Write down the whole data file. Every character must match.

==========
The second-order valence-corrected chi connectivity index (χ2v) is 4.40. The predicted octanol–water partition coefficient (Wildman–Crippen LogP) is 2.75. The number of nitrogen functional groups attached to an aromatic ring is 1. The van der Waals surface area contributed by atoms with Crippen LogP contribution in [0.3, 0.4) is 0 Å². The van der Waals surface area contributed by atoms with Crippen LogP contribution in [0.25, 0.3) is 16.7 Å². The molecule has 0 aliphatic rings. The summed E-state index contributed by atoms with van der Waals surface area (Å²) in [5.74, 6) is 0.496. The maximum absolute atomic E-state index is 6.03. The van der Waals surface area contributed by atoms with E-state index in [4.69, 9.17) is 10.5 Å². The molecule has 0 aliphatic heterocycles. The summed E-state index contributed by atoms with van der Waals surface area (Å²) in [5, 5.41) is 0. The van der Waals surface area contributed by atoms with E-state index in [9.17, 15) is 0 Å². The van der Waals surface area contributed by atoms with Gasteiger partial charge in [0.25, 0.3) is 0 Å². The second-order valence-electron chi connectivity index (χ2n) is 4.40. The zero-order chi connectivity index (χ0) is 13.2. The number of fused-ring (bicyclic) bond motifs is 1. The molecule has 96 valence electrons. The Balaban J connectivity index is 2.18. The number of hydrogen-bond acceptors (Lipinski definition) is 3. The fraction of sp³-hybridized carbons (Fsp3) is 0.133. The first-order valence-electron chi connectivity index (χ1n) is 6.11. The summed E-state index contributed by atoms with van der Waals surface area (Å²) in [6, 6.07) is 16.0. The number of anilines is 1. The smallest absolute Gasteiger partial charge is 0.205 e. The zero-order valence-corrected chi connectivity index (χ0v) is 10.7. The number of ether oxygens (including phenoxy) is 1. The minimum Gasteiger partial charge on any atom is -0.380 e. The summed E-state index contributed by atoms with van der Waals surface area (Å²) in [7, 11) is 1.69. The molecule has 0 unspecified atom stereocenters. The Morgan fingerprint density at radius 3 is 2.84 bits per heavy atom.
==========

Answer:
The second-order valence-corrected chi connectivity index (χ2v) is 4.40. The predicted octanol–water partition coefficient (Wildman–Crippen LogP) is 2.75. The number of nitrogen functional groups attached to an aromatic ring is 1. The van der Waals surface area contributed by atoms with Crippen LogP contribution in [0.3, 0.4) is 0 Å². The van der Waals surface area contributed by atoms with Crippen LogP contribution in [0.25, 0.3) is 16.7 Å². The molecule has 0 aliphatic rings. The summed E-state index contributed by atoms with van der Waals surface area (Å²) in [5.74, 6) is 0.496. The maximum absolute atomic E-state index is 6.03. The van der Waals surface area contributed by atoms with E-state index in [4.69, 9.17) is 10.5 Å². The molecule has 0 aliphatic heterocycles. The summed E-state index contributed by atoms with van der Waals surface area (Å²) in [5, 5.41) is 0. The van der Waals surface area contributed by atoms with E-state index in [9.17, 15) is 0 Å². The van der Waals surface area contributed by atoms with Gasteiger partial charge in [0.25, 0.3) is 0 Å². The second-order valence-electron chi connectivity index (χ2n) is 4.40. The zero-order chi connectivity index (χ0) is 13.2. The number of fused-ring (bicyclic) bond motifs is 1. The molecule has 96 valence electrons. The Balaban J connectivity index is 2.18. The number of hydrogen-bond acceptors (Lipinski definition) is 3. The fraction of sp³-hybridized carbons (Fsp3) is 0.133. The first-order valence-electron chi connectivity index (χ1n) is 6.11. The summed E-state index contributed by atoms with van der Waals surface area (Å²) in [6, 6.07) is 16.0. The number of anilines is 1. The smallest absolute Gasteiger partial charge is 0.205 e. The zero-order valence-corrected chi connectivity index (χ0v) is 10.7. The number of ether oxygens (including phenoxy) is 1. The minimum Gasteiger partial charge on any atom is -0.380 e. The summed E-state index contributed by atoms with van der Waals surface area (Å²) in [7, 11) is 1.69. The molecule has 0 unspecified atom stereocenters. The Morgan fingerprint density at radius 3 is 2.84 bits per heavy atom.